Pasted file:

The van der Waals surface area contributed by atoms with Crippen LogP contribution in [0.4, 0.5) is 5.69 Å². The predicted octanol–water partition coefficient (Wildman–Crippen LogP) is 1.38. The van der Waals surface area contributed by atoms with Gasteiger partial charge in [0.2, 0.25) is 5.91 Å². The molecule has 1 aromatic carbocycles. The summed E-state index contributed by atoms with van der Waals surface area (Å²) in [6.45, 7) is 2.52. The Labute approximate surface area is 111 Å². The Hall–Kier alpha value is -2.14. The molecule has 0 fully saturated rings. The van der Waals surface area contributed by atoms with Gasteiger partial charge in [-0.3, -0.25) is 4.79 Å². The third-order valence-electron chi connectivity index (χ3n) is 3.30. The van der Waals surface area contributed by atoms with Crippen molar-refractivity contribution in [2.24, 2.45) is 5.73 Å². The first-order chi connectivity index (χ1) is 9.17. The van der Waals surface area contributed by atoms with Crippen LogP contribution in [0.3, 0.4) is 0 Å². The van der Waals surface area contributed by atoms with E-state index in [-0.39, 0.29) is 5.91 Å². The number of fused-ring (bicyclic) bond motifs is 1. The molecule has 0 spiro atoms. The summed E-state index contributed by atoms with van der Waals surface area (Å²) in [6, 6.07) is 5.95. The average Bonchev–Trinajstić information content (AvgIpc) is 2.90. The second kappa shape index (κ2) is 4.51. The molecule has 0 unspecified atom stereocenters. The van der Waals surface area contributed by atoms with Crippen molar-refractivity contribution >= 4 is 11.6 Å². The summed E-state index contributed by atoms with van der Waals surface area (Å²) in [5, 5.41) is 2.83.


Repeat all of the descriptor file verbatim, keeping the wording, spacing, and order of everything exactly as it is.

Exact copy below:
The van der Waals surface area contributed by atoms with Crippen LogP contribution in [0.4, 0.5) is 5.69 Å². The predicted octanol–water partition coefficient (Wildman–Crippen LogP) is 1.38. The van der Waals surface area contributed by atoms with Gasteiger partial charge in [0.2, 0.25) is 5.91 Å². The molecule has 1 aromatic carbocycles. The summed E-state index contributed by atoms with van der Waals surface area (Å²) in [6.45, 7) is 2.52. The Labute approximate surface area is 111 Å². The Hall–Kier alpha value is -2.14. The molecule has 0 fully saturated rings. The van der Waals surface area contributed by atoms with Gasteiger partial charge in [-0.3, -0.25) is 4.79 Å². The third-order valence-electron chi connectivity index (χ3n) is 3.30. The van der Waals surface area contributed by atoms with Crippen molar-refractivity contribution in [2.24, 2.45) is 5.73 Å². The first-order chi connectivity index (χ1) is 9.17. The van der Waals surface area contributed by atoms with Crippen LogP contribution in [0.3, 0.4) is 0 Å². The van der Waals surface area contributed by atoms with E-state index in [-0.39, 0.29) is 5.91 Å². The number of fused-ring (bicyclic) bond motifs is 1. The molecule has 0 spiro atoms. The summed E-state index contributed by atoms with van der Waals surface area (Å²) in [6, 6.07) is 5.95. The average Bonchev–Trinajstić information content (AvgIpc) is 2.90. The second kappa shape index (κ2) is 4.51. The molecule has 0 unspecified atom stereocenters. The van der Waals surface area contributed by atoms with Crippen molar-refractivity contribution >= 4 is 11.6 Å². The summed E-state index contributed by atoms with van der Waals surface area (Å²) in [5, 5.41) is 2.83.